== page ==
5-6 April 2018
BRIDGING RESEARCH, POLICY AND PRACTICE: INTRODUCING THE UBC CLUSTER ON MIGRATION
Canada’s international reputation for welcoming and integrating newcomers is unparalleled. But ensuring that Canada remains a preferred migration destination will require risk-taking, foresight, and creative thinking.
Event Description: The two-day symposium was an opportunity for academics, government officials, and practitioners to examine immigration to Canada from three overlapping perspectives: practice, research, and policy.
Host: UBC Cluster on Migration
Background: The Cluster on Migration was established in 2018 as part of the UBC Research Excellence Cluster. The Cluster on Migration has four focus areas: 1) Social Inclusion and Integration; 2) Borders; 3) Political Behavior, and; 4) Indigeneity-Migration.
VSIR Thinking Points:
- Canada has done a lot to modernize its delivery of immigration programs and services. But more will have to be done if Canada is to remain a preferred migration destination (eg., mapping of service “pain points,” portable service platforms, improved coordination with employment service providers, wrap-around services for vulnerable youth).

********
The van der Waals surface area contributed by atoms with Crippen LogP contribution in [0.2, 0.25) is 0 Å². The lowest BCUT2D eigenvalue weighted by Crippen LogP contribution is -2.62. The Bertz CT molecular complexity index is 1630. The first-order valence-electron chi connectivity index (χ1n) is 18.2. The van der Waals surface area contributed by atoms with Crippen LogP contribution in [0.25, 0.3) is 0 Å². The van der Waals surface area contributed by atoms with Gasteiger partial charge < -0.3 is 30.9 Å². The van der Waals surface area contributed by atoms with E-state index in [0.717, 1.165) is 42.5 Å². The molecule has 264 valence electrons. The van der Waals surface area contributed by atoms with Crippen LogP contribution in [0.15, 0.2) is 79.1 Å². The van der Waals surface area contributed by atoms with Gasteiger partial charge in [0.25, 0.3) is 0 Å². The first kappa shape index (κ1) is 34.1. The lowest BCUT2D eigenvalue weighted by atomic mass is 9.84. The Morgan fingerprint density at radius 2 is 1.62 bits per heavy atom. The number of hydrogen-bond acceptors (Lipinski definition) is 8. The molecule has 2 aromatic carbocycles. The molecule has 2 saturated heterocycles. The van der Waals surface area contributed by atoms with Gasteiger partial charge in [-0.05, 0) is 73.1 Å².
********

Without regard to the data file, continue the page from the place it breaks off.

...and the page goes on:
- While newcomers immigrate to Canada, they settle in Canadian cities and local communities. An orderly transition to the next-generation of Canada’s migration management regime will have to delegate more program and service responsibilities to cities. This could be done by duplicating the Provincial Nominee Program (PNP) at the municipal level (eg., Vancouver, Toronto).
- Given that Immigration, Refugees and Citizenship Canada (IRCC) has a well-developed policy research capacity, the valued-added contribution of academics and practitioners may be specific to business intelligence solutions in a local context (eg., cultural intelligence, future of work requirements, innovative ways to scale-up local capacity among service providers).
Agenda and Speakers: